AUSTIN (Nexstar) — Lawmakers and big Texas-based businesses are weighing in about their concerns regarding legislation aimed at tightening voting restrictions in Texas after one bill passed in the Senate this week.
Senate Bill 7, which tightens restrictions on vote-by-mail and bans most drive-thru voting, passed in the Texas Senate early Thursday morning. A few hours later, a Texas House committee started hearing testimony on another bill aimed at tightening voting rules, House Bill 6.
More than 200 people signed up to speak on the bill. Testimony lasted more than 20 hours, ending just before 6:00 a.m. Friday morning.
“There’s a lot of deep concern from all over Texas about this bill,” said State Rep. John Bucy (D-Austin), who serves on the Elections Committee. “It’s gonna make it harder for people to vote, especially individuals with a disability, individuals who their English is not their first language and our friends in black and brown communities,” Bucy added.
After hearing all the testimony, from people both for and against the bill, lawmakers left HB 6 pending in committee.
But regular citizens aren’t the only ones weighing in. Thursday evening, American Airlines, based in Fort Worth, announced its opposition to SB 7 and similar legislation. The company said it is standing up for the rights of its team members and customers.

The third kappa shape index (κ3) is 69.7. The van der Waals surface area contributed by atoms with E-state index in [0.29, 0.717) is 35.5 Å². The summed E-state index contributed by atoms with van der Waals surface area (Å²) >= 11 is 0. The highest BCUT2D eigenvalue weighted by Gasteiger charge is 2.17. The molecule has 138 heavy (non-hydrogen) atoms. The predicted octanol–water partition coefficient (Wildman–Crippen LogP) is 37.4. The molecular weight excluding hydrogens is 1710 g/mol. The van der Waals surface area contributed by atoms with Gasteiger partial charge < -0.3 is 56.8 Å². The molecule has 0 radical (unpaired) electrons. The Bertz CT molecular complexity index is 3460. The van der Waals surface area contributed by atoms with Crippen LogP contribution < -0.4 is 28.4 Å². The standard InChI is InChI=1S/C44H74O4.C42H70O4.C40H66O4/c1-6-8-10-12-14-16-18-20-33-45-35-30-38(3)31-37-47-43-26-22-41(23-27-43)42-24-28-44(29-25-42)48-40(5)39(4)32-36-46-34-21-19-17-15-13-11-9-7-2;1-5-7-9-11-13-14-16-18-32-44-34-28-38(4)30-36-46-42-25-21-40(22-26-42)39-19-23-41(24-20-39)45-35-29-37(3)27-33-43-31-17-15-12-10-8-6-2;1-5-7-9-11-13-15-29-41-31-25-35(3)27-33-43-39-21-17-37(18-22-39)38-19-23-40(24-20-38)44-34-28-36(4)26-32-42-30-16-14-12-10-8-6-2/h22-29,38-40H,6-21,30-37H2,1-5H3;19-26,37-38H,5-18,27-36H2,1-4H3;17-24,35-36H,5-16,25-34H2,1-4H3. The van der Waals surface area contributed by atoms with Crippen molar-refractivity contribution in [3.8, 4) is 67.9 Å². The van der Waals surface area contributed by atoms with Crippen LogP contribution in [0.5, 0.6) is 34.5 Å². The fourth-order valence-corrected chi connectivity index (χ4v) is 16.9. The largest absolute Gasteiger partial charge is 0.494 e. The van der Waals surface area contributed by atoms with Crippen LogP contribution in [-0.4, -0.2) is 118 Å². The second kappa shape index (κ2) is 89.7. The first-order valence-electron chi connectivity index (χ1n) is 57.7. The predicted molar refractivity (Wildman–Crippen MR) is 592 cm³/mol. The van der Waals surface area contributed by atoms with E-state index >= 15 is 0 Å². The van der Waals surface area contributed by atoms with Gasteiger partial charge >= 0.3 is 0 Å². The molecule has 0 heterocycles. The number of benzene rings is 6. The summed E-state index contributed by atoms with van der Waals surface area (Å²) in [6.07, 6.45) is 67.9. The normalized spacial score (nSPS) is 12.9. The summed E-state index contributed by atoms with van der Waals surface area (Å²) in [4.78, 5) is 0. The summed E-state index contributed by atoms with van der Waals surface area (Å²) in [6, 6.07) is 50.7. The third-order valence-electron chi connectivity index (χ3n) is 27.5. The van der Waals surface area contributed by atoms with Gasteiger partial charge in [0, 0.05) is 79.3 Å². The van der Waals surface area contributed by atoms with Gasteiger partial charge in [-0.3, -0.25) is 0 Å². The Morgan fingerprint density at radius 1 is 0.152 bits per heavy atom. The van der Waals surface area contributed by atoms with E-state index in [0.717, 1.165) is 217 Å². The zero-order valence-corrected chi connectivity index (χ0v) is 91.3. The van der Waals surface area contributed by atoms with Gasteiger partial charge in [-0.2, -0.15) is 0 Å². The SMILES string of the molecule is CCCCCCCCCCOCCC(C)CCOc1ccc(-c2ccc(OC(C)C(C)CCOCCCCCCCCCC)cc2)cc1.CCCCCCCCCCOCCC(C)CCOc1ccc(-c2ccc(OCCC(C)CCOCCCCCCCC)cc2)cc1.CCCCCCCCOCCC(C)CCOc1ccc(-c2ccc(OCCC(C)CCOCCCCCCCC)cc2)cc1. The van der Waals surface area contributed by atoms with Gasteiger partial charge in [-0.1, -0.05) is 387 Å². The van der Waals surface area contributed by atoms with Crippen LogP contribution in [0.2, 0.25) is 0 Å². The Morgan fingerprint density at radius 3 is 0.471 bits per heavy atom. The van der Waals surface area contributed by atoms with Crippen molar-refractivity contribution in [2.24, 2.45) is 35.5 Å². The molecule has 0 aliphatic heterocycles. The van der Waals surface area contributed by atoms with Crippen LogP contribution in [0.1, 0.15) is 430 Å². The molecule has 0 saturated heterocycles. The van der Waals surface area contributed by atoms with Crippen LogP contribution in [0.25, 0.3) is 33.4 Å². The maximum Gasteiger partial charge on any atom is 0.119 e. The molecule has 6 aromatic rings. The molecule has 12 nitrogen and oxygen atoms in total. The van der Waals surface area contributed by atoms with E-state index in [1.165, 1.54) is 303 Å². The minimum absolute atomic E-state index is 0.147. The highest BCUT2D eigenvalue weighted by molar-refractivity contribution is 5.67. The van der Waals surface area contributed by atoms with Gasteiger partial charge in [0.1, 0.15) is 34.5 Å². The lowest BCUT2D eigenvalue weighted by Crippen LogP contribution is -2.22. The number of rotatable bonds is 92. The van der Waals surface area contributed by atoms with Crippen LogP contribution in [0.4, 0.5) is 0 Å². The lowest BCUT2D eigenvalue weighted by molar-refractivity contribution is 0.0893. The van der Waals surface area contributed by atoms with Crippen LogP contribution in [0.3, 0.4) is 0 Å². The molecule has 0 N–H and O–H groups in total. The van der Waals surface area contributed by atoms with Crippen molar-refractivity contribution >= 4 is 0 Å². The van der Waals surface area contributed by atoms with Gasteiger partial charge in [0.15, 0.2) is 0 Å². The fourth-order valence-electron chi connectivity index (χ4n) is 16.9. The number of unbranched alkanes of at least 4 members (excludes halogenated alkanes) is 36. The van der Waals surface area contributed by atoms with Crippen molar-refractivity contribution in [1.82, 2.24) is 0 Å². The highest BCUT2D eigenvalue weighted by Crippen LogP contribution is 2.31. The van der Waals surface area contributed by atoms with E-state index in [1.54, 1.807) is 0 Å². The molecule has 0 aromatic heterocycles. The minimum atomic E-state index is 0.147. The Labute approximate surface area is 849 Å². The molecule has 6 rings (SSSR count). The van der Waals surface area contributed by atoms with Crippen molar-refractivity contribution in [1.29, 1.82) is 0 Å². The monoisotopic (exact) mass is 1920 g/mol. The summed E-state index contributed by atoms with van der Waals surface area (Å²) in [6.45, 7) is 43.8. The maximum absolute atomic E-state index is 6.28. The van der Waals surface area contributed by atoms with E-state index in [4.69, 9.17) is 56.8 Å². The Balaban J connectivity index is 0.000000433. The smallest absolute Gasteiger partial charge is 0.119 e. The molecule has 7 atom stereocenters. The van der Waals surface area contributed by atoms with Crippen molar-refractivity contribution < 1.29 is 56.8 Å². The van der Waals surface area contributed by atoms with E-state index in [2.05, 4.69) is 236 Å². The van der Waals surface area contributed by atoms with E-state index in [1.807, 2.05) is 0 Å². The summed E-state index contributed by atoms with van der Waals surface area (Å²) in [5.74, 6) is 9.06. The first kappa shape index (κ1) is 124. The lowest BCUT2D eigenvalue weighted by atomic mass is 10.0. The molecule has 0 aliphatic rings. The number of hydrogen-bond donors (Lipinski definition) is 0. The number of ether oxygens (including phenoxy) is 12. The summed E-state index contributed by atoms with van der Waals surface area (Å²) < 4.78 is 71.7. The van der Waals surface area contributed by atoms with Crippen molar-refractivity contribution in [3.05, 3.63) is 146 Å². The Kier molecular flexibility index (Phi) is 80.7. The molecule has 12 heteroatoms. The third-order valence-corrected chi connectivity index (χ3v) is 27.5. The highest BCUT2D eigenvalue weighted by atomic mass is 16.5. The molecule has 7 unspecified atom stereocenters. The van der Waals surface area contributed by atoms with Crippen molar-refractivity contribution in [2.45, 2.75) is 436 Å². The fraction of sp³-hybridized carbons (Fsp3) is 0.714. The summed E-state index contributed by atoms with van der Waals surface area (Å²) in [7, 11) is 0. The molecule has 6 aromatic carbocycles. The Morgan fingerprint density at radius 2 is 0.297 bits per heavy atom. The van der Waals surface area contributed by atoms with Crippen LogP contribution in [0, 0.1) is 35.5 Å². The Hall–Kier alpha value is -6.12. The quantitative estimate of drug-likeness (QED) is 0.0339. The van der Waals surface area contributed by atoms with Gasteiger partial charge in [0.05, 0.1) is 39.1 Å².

“Any legislation dealing with how elections are conducted must ensure ballot integrity and security while making it easier to vote, not harder. At American, we believe we should break down barriers to diversity, equity and inclusion in our society – not create them,” the company said in a statement.
Other companies that spoke up about the matter include Dell Technologies, based in Round Rock, and AT&T and Southwest Airlines, both based in Dallas.
“In a state that relies on big business, we need their voice, we need more big businesses to speak up,” Bucy said. “If we don’t have the votes as Democrats to stop this legislation, we rely on the people of Texas showing up and that includes our business partners that call Texas home.”
Bucy says his main concern is with the language in HB 6 that tightens rules for voters who need assistance with their ballot. He said the current process for voters who get the assistance of a translator or reader is to check a box saying you had assistance. HB 6 requires a form to be filled out. Bucy is concerned people’s ballots will be ineligible if they are unaware of new processes.
“The result is that the ballot would be thrown out and those Texans who made that honest mistake would be disenfranchised from their right to vote,” Bucy said.
Republicans say these bills are about election integrity, and polls show GOP voters are concerned about election cheating. Bucy said the legislation is the wrong approach.
“Well, I would first reference back to our first Elections Committee hearing of this session, when keeping room with the Secretary of State so that our election, our elections in Texas in 2020, were safe and secure,” Bucy said. “So I’m not sure what problem they’re trying to solve based on the words of the Secretary of State’s office.”
Bucy points to a different solution for ensuring election integrity: online voter registration.
“I think if we truly want safe and secure elections, the best way to do that is through modernization,” Bucy said. “Online voter registration is more accurate, it’s more safe and it’s more secure.”